COLANGELO: And set this rebuild back another season? Nope. Not happening.
    HINKIE: [Sighs] Well, can I at least trade Chu Chu for that second round pick?
    COLANGELO: Sure, sport. Whatever makes you happy.

    Like

    1. Oh those, Celtic-green colored glasses, Ryan.

      Trading the third pick in a good draft for the 4th or 5th best in a down one? (loudly smashes calculator with both hands)…The analytics on that don’t add up.

      Like

      1. Jerry Colangelo is the only front office person using an actual calculator at this point, right? And one that fits in two hands, no less? (Thinks about it a second more.) Probably Phil Jackson, too.

        Like

          1. I mean, we are headed toward Hinkie ending up (proverbially, hopefully) pants-less on the floor of Jerry’s office and Colangelo quipping, “And you want to be my GM?”

            Like

    1. It does sounds like the Bucks think they got a moth-filled trenchcoat from those guys (well, one of them at least).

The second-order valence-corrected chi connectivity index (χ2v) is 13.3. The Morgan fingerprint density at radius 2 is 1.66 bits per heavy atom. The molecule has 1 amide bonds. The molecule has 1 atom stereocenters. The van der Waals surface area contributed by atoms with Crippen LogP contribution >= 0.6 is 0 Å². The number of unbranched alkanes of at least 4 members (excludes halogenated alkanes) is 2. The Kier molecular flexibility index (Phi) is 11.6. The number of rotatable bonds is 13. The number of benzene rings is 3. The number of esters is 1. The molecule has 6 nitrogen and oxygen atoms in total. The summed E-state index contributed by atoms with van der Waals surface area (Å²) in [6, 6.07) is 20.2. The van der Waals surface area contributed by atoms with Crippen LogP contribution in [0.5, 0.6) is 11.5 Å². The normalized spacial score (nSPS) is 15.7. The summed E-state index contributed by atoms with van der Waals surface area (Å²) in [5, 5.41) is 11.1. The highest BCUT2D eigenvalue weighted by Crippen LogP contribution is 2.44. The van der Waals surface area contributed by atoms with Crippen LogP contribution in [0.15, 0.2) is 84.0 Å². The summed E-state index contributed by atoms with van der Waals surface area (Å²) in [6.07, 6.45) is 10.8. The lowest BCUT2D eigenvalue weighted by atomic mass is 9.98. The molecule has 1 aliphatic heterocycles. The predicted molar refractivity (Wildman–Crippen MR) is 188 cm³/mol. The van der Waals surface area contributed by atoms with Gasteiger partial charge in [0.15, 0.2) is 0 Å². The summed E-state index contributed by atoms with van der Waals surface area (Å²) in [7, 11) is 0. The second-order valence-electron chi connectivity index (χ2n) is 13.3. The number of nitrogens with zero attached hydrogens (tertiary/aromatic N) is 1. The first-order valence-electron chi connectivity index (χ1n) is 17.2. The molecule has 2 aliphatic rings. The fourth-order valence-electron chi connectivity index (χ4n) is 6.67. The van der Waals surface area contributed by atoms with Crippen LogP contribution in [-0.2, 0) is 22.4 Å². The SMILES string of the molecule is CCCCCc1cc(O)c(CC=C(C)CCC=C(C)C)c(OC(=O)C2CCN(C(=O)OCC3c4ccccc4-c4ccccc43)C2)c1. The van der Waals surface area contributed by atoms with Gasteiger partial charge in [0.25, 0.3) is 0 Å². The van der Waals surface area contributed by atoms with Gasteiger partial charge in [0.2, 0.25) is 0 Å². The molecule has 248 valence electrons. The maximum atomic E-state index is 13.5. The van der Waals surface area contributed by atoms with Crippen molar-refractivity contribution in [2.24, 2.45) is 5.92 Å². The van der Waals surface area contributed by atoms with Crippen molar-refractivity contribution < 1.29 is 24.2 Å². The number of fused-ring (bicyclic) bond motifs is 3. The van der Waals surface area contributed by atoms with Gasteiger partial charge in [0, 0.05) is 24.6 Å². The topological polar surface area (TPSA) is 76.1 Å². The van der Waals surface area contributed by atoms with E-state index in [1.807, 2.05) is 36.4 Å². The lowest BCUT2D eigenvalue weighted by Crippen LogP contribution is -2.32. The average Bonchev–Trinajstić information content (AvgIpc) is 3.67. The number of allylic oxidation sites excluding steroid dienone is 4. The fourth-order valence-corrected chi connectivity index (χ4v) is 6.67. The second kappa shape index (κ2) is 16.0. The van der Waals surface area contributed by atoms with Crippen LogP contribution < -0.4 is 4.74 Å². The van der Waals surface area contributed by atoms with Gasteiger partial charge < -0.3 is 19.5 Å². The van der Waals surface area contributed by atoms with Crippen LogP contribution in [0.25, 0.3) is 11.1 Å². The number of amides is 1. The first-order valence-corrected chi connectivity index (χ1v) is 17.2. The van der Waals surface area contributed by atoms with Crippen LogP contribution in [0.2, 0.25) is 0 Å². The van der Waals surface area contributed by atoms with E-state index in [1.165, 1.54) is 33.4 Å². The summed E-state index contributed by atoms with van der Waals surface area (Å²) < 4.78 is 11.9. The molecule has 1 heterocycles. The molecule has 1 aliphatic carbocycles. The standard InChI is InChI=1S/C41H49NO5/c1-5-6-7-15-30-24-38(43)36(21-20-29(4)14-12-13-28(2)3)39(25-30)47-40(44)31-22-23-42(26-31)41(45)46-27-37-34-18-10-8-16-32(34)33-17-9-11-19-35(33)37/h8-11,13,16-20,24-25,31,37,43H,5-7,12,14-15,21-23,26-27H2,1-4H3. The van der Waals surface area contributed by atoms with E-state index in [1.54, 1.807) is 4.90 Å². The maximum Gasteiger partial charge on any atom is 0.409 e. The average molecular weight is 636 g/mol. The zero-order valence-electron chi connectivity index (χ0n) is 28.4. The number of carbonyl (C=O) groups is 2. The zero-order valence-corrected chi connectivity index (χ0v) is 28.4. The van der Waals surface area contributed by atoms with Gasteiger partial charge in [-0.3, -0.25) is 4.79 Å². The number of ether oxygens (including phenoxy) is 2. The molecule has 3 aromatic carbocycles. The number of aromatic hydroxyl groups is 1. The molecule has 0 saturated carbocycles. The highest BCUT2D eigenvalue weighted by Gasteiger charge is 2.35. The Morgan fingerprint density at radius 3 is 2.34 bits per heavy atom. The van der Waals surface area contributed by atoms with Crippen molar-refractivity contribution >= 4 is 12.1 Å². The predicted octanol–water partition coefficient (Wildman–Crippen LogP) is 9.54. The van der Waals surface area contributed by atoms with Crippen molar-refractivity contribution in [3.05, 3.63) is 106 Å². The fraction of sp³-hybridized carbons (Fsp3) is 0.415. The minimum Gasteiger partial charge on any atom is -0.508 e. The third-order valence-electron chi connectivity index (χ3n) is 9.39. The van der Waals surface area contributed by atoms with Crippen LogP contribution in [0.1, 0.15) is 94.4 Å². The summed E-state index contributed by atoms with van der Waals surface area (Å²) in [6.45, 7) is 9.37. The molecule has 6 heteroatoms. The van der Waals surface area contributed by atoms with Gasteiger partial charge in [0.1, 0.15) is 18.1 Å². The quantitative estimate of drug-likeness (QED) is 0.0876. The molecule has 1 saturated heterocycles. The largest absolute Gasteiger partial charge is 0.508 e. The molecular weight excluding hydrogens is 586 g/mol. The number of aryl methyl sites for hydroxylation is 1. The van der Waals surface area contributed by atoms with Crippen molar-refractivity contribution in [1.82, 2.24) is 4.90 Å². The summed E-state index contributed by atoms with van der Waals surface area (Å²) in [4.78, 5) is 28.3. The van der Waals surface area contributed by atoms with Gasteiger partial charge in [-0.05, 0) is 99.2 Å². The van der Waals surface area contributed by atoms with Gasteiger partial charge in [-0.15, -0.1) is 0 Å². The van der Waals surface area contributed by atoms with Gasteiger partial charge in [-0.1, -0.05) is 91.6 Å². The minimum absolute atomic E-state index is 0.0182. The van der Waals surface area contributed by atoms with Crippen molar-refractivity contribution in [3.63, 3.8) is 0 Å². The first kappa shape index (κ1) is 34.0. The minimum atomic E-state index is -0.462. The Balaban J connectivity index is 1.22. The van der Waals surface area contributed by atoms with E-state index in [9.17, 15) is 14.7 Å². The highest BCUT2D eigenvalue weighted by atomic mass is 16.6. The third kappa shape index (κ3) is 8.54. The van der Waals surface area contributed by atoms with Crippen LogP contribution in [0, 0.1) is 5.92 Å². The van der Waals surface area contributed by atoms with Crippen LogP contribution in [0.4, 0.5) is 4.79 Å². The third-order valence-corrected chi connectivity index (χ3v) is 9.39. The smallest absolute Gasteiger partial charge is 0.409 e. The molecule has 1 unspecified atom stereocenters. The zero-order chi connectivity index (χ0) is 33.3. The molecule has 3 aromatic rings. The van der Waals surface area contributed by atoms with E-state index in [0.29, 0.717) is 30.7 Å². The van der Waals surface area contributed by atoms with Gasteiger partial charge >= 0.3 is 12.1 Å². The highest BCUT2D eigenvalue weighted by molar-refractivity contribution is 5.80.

You think Colangelo does the MCW trade if he’s around last year?

      Like

        1. Time will tell, depending on when that Lakers pick converts.

          May be my Celtics green-covered glasses, but I have no issues with my team having an All Star point guard locked up to a great contract for the next couple seasons. C’s and Sixers in different spots, with different goals, currently though. Part of what would have made Okafor swap fascinating.

          Like

          1. If the Lakers pick confers this year, I love Kris Dunn and would prefer him on a rookie deal to anyone who changed teams in that big swap.

            If it rolls to next year, I currently have no confidence the Lakers will suddenly be a playoff team, so you’re likely still holding two lotto picks, even as the assets start to develop and pay off (2016 pick/Embiid/Saric/…gulp, cap space?) rather than being still in asset collection mode.

            It’s part of the reason I’d have been fine with an Okafor or Noel trade now. So many of the other assets are coming to life that trading one for a valuable package doesn’t slam the team back into tanking again. (BTW, Jahlil for the Brooklyn pick straight up isn’t enough. Would probably need James Young or RJ Hunter and the Dallas or Boston pick).